JERUSALEM (Aug. 2)
Remains identified with Timnah, the Philistine city where Samson courted Delilah and slew a lion, have been uncovered by archaeologists working in collaboration with the Institute of Archaeology of the Hebrew University of Jerusalem.
The team has just concluded its first season of excavations at Tel Batash. The site, located in the Sorek Valley, seven kilometers west of Beth Shemesh, is the site of the biblical city of Timnah.
The expedition, sponsored by an institutional consortium, including New Orleans Baptist Theological Seminary, Mississippi College and Louisiana College, in collaboration with the Hebrew University’s Institute of Archaeology, was under the direction of Dr. George L. Kelm, expedition director, and Amihai Mazar, archaeological field director. The four-week project was conducted with a 40-member staff and volunteer work force from the United States and Israel.
The excavations revealed a Canaanite city which was destroyed by a tremendous fire near the end of the late Bronze Age (circa. 1200 B.C.E.). The building remains of the Canaanite city included a part of a large public building and a defensive city wall. Among the finds were a Canaanite cylinder seal, bronze tools and weapons, and typical Canaanite pottery vessels.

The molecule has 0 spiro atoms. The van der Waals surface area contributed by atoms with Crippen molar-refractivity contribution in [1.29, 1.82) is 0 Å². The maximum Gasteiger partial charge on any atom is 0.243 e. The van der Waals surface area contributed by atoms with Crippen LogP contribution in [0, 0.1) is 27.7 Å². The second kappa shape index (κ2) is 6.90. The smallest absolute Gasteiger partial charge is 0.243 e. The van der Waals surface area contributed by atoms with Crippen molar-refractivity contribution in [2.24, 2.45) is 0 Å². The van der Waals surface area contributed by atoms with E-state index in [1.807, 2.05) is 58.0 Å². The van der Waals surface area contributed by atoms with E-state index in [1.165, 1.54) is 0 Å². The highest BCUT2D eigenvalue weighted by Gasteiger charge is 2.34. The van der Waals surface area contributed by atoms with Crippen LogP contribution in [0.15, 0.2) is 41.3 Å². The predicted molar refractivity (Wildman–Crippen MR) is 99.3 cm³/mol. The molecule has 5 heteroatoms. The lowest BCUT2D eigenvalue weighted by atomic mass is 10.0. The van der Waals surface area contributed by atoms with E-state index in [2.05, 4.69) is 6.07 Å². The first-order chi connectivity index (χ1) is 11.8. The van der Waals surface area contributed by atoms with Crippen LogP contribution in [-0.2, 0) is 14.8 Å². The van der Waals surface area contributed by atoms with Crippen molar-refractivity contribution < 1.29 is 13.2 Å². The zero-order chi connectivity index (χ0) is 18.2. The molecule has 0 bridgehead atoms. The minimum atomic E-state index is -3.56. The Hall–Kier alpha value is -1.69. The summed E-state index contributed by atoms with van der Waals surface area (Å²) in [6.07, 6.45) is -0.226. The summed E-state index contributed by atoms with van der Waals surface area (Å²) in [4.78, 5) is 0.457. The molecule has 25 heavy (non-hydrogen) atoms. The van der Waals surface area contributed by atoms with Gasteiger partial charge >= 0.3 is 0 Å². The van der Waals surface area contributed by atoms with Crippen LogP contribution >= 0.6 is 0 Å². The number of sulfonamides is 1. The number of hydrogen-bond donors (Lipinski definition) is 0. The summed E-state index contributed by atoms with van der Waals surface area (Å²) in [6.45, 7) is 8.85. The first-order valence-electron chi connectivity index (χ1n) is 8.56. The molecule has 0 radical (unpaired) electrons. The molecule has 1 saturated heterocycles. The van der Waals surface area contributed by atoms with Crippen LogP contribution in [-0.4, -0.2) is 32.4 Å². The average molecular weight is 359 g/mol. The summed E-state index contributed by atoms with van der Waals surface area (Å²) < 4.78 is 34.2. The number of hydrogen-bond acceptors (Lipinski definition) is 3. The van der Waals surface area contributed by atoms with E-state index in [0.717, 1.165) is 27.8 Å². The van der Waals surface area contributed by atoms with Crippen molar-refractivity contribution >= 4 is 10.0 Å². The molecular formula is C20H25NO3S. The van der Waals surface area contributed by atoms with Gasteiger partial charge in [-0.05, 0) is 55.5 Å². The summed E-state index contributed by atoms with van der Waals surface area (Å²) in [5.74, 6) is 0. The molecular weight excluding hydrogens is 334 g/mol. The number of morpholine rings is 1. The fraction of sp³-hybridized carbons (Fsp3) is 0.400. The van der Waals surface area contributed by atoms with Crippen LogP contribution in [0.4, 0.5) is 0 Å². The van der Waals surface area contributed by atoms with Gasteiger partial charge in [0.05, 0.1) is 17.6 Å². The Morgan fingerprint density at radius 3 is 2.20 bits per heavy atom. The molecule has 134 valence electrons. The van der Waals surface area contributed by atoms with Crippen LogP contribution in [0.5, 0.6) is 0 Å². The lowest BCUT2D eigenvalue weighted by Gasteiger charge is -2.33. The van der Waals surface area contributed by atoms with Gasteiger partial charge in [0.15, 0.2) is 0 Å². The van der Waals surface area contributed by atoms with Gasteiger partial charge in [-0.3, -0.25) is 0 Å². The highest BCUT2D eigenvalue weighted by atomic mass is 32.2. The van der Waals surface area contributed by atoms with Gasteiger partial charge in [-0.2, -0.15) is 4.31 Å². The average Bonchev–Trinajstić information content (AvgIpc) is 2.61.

IMPORTANCE OF THE CITY
On the ruins of the Canaanite city, remains of Philistine occupation were discovered. Floors, ovens silos and typical Philistine pottery shards were recovered. The special finds included a Philistine conical stamp sea and clay molded bull-head. This occupation may be identified with the Philistine city of Timnah, well-known in the Samson stories in the Book of Judges.
During the latter part of the iron Age (the period of the Israelite monarchy–10th to 11th Centuries B.C.E.), a fortified city existed on the site. A massive, four-meter wide city wall and the city gate were exposed during the excavations. The city gate was a large complex, about 16 meters square. On both sides of the wide central passage, three piers created guard rooms. The gate was destroyed and reconstructed according to a modified plan towards the end of the Israelite period. A well-protected ramp led to the city gate along the eastern slope of the site.
The importance of this border city between Philistia and Judea is emphasized in the biblical account of its capture by the Philistines during the reign of King Ahaz, and its mention in the account of Sennacherib’s campaign through Philistia in 701 B.C.E. The expedition plans to continue and expand its research on the site during a projected six-year program.